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Why Every Runner Should Start Doing Barre—Stat

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Side leg lifts. Clamshells. Bridges. Wait, is this physical therapy or a barre class? The answer: both! "There's crossover between physical therapy exercises and barre classes," says Rachel Scrementi, DPT, OCS, a physical therapist at Cherry Creek Wellness Center in Denver.

Female runners typically end up in physical therapy due to weak hip abductors and hip rotators—the very muscles worked throughout barre class, says Scrementi. Building up these muscles helps you learn to control your hips and prevent your knees from caving when you're out for a run. As a result, you'll protect yourself from common running injuries like hip impingement, ITB syndrome, and hip, knee, and ankle pain.

Physical therapy moves for injured runners also tend to focus on the trunk—specifically the deepest layer of belly muscle called the transverse abdominals. "This is your natural weight belt and is vital to back and pelvic stability," says Scrementi. A strong, solid center helps propel you forward while keeping your middle relatively still so you're not rotating side to side, which can increase the wear and tear on your joints and tendons. That focus on the core comes up in barre class, too— when the instructor reminds you to tuck your tailbone and pull your belly button back toward your spine. (Related: What the Eff Is a Barre Tuck?)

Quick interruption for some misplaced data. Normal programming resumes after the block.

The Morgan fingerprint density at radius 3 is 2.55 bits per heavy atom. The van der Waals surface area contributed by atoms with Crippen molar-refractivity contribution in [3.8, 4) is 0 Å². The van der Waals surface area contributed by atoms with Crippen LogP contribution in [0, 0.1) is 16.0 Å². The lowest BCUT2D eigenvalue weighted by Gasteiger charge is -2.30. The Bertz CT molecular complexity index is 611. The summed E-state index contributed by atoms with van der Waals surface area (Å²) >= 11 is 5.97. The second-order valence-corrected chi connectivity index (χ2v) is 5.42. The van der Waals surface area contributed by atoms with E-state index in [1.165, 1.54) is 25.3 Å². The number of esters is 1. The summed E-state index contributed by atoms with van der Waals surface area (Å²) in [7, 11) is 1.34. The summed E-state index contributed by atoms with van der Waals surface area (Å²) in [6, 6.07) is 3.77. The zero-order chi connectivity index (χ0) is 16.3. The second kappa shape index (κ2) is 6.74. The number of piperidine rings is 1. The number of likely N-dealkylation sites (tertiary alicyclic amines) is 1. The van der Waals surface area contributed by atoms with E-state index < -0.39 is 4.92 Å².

So, should you blow off your PT sessions and just hit the barre studio instead? Depends. If you're near the end of your PT treatment and have perfected the exercises, then you're in the clear to swap, says Scrementi. But if you're recently injured and a PT newbie, you'll get a lot more from one-on-one sessions with a physical therapist.

Healthy runners, on the other hand, are encouraged to attend barre classes on days when they're not hitting the pavement. "Barre classes can be a great way to cross train and focus on core strength and stability," says Scrementi. Most importantly, runners should focus on core and hip-strengthening exercises. "It doesn't matter what type of cross training you are doing—weights or barre—but that you are sticking with a program that you enjoy."

If pain ever enters the picture, pause on barre classes altogether. Muscle burn isn't the same thing as soreness or pain. "Most of us compensate without even realizing, especially if we have weakness," says Scrementi. "Strengthening should never be painful." When other muscles step up to deflect the pain, it can worsen the injury and might put you back in physical therapy. As with any exercise: pay attention to what your body is telling you.